I love my job. Part of this love is birthed from sheer gratefulness, as jobs are few and far between these days. But often even those who are thankful to have jobs dread going to them. Not so with Mademoiselle Stone. I teach high school French, and basically when you are a high school teacher, you are a celebrity. True, you don’t get paid as much. Recently a college representative came to our school and gave the students information about why they should go to college. There was a pay scale graph in the pamphlet, showing the relationship between educational degrees and salary. According to said graph, I make more than someone who hasn’t finished high school, but still fall short of the person who has obtained their high school diploma. Oh the joys of teaching in private school. Still, as a young person living in central KY, it is enough to live on, so even that doesn’t deter me from my love of my job. Like celebrities, teachers spend all day being watched by the fickle masses who love you one minute before hating you the next. Like with celebrities these judgmental masses comment om every fashion choice and hair decision I. However unlike celebrities, I have to form these fashion decisions around a dress code that I am constantly on the verge of breaking. My “Teaching in France” wardrobe doesn’t quite cut it in Kentucky Christian Classical education. Quite frequently I come to school with a marker line across my legs at the 3 inches above the knee mark because I just can’t eyeball it.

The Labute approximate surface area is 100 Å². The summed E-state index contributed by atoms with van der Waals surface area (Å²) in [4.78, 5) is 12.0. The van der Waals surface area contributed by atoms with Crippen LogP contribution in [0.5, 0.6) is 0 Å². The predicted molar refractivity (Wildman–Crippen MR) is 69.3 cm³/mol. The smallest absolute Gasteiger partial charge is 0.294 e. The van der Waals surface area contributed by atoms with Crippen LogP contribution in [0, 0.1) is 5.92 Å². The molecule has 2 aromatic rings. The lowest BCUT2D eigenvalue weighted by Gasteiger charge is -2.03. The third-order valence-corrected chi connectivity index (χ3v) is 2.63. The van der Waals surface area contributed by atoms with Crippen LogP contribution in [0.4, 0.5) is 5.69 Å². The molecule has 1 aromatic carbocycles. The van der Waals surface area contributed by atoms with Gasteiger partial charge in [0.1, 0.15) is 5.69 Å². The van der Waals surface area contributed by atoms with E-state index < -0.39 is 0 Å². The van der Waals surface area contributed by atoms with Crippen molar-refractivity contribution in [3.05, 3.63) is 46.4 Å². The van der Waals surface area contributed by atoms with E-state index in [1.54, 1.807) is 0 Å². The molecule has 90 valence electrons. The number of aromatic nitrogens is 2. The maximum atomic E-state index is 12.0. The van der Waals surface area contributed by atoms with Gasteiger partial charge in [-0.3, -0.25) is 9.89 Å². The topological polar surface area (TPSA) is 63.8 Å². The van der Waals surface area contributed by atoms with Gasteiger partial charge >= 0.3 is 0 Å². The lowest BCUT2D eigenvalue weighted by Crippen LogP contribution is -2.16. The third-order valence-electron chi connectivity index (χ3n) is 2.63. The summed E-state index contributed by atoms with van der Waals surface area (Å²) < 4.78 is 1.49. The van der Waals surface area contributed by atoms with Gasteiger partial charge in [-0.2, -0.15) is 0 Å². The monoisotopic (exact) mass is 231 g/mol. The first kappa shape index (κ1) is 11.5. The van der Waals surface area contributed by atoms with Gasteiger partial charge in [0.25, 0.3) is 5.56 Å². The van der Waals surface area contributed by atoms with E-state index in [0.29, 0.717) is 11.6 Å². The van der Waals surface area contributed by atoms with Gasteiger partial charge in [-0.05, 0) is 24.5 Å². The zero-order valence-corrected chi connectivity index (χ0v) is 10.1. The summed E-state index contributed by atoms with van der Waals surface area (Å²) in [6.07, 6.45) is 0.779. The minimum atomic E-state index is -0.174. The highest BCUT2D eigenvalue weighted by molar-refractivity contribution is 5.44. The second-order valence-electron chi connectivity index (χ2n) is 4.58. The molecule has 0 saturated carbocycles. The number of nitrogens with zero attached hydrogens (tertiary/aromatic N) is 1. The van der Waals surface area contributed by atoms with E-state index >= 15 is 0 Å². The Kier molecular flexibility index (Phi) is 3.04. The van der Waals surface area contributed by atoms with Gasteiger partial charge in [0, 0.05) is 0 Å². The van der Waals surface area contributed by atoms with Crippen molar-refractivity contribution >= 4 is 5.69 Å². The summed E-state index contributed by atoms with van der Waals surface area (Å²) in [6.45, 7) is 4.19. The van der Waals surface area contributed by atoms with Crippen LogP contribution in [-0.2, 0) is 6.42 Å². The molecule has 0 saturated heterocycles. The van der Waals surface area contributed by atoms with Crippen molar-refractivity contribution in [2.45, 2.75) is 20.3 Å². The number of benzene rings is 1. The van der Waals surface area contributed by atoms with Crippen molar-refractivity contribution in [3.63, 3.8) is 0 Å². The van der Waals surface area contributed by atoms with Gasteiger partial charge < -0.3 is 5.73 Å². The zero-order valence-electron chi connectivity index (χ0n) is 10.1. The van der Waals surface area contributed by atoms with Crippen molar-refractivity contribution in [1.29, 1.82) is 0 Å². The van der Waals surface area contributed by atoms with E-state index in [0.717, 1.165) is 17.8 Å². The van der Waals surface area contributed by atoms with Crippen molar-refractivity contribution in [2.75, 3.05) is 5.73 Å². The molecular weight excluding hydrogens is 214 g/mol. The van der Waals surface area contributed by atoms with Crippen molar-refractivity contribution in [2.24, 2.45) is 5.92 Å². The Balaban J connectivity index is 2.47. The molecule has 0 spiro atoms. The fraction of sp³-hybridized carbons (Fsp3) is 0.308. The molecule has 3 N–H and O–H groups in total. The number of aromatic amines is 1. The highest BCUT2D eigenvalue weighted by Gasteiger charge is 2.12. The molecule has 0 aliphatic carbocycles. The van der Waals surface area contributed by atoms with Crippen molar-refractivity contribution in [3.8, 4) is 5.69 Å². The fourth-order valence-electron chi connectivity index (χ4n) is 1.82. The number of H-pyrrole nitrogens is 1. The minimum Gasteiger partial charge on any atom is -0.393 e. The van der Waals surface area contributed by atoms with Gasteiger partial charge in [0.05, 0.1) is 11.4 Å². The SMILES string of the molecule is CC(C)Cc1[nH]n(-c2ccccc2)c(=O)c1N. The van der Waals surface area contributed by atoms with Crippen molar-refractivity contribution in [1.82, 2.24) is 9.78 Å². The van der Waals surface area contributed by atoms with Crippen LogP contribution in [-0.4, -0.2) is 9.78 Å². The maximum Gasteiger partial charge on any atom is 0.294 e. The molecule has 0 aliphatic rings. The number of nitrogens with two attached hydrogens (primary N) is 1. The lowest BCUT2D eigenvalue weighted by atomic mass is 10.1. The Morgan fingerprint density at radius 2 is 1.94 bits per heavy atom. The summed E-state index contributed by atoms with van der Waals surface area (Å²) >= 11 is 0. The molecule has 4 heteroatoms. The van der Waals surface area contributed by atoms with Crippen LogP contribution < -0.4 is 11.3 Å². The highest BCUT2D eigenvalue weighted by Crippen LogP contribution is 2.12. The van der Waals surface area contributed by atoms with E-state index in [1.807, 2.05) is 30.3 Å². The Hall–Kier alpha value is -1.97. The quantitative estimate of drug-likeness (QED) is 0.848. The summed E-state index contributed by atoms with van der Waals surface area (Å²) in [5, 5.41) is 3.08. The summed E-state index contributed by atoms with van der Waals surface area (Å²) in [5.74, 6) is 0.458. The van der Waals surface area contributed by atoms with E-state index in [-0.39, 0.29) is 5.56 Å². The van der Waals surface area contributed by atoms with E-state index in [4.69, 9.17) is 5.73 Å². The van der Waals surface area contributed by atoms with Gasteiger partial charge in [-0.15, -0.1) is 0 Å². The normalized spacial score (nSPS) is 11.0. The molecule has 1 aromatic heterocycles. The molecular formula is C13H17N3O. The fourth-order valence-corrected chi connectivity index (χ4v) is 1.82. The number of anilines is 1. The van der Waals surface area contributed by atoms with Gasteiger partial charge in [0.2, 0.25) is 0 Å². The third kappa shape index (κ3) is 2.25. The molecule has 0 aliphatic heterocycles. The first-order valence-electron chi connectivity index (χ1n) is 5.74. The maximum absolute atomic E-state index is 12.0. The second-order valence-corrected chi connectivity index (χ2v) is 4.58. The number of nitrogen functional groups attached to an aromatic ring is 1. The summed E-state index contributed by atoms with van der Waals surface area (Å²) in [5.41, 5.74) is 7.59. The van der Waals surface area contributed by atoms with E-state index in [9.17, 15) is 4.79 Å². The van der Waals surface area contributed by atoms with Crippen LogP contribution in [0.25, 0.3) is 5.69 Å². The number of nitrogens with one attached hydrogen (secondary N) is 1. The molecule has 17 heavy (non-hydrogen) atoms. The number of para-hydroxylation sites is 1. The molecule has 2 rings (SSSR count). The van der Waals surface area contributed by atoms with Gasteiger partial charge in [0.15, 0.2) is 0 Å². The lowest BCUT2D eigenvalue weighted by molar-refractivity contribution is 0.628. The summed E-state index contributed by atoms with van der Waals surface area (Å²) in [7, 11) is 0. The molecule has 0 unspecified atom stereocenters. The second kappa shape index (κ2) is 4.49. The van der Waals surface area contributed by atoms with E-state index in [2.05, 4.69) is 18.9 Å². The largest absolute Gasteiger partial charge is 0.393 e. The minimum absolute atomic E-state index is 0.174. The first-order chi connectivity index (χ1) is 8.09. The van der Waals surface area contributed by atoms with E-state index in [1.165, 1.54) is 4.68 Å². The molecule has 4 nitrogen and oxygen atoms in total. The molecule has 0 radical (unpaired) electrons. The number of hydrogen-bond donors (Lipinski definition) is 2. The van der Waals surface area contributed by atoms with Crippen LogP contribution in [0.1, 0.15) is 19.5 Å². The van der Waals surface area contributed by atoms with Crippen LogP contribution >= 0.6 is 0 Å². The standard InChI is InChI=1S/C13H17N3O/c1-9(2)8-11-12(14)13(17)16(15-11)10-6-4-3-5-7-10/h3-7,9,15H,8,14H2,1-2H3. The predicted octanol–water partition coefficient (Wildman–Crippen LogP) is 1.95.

Stardom does sometimes mean gifts, like these beautiful rolls of goat cheese. One of my students comes from a family who raises goats and makes homemade goat cheese. I am considering ways that I can earn more of said cheese because it is delicious. Sometimes I get cookies, and on my birthday I received a bar of dark chocolate, cards, a ziplock bag on animal crackers and a piece of beef jerky. Oh the spoils of fame.
But mostly I love my job because I get to spend all day having fun in French with amazing students. One minute I am singing songs about school supplies and the next I am running around the classroom like a dinosaur (ok, so I guess that didn’t really have much to do with French . . .). I get so excited about grammar that I can barely handle it, and when I read the seniors their first quarter memory poem, I cried. They of course, did not because of a lack of vocabulary, but tears will come with learning! I have always heard that saying that those who can’t do, teach. Though it is true that many liberal arts college graduates feel fit for nothing other than the classroom, it isn’t quite the truth. Those who teach, those who should teach, do so because they love a subject so much that they can’t bear to dilute it by applying it in some “practical” way. They just want to spend their lives plumbing the depths of something they love, imparting it to others and learning it afresh each day. These are the teachers.
Now back to grading papers. This would seem a boring task, but I encourage my students to draw pictures on the back of their quizzes. I have thus far uncovered a baby in a diaper jumping on trampoline screaming about its love for French, several monsters, one declaration of love for French in Spanish, and an Oktobere Fest collage.